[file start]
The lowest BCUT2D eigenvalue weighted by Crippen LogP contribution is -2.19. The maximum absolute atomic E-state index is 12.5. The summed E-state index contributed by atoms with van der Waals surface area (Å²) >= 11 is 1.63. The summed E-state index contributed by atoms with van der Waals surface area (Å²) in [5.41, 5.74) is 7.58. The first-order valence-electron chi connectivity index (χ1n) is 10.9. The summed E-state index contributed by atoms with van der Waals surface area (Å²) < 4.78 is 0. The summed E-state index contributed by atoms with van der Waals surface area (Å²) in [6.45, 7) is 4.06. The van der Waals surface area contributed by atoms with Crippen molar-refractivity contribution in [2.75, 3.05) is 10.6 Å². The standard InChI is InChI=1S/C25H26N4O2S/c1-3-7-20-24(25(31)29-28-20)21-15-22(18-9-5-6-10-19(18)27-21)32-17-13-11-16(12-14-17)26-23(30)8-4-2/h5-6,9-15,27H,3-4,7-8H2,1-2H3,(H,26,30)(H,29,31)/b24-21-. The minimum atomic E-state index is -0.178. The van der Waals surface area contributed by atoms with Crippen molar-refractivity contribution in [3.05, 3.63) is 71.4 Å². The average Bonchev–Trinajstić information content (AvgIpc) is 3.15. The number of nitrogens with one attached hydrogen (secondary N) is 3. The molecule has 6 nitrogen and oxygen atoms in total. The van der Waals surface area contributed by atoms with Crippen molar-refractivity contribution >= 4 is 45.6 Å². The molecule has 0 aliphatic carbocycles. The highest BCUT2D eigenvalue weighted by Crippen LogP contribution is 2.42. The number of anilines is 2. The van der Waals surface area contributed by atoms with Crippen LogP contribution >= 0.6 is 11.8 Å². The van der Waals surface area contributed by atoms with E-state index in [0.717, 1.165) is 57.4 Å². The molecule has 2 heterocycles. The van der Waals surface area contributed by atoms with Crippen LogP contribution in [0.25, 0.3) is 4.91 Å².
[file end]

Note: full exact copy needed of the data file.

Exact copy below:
The lowest BCUT2D eigenvalue weighted by Crippen LogP contribution is -2.19. The maximum absolute atomic E-state index is 12.5. The summed E-state index contributed by atoms with van der Waals surface area (Å²) >= 11 is 1.63. The summed E-state index contributed by atoms with van der Waals surface area (Å²) in [5.41, 5.74) is 7.58. The first-order valence-electron chi connectivity index (χ1n) is 10.9. The summed E-state index contributed by atoms with van der Waals surface area (Å²) < 4.78 is 0. The summed E-state index contributed by atoms with van der Waals surface area (Å²) in [6.45, 7) is 4.06. The van der Waals surface area contributed by atoms with Crippen molar-refractivity contribution in [2.75, 3.05) is 10.6 Å². The standard InChI is InChI=1S/C25H26N4O2S/c1-3-7-20-24(25(31)29-28-20)21-15-22(18-9-5-6-10-19(18)27-21)32-17-13-11-16(12-14-17)26-23(30)8-4-2/h5-6,9-15,27H,3-4,7-8H2,1-2H3,(H,26,30)(H,29,31)/b24-21-. The minimum atomic E-state index is -0.178. The van der Waals surface area contributed by atoms with Crippen molar-refractivity contribution in [3.05, 3.63) is 71.4 Å². The average Bonchev–Trinajstić information content (AvgIpc) is 3.15. The number of nitrogens with one attached hydrogen (secondary N) is 3. The molecule has 6 nitrogen and oxygen atoms in total. The van der Waals surface area contributed by atoms with Crippen molar-refractivity contribution >= 4 is 45.6 Å². The molecule has 0 aliphatic carbocycles. The highest BCUT2D eigenvalue weighted by Crippen LogP contribution is 2.42. The number of anilines is 2. The van der Waals surface area contributed by atoms with Crippen LogP contribution >= 0.6 is 11.8 Å². The van der Waals surface area contributed by atoms with E-state index in [0.717, 1.165) is 57.4 Å². The molecule has 2 heterocycles. The van der Waals surface area contributed by atoms with Crippen LogP contribution in [0.25, 0.3) is 4.91 Å².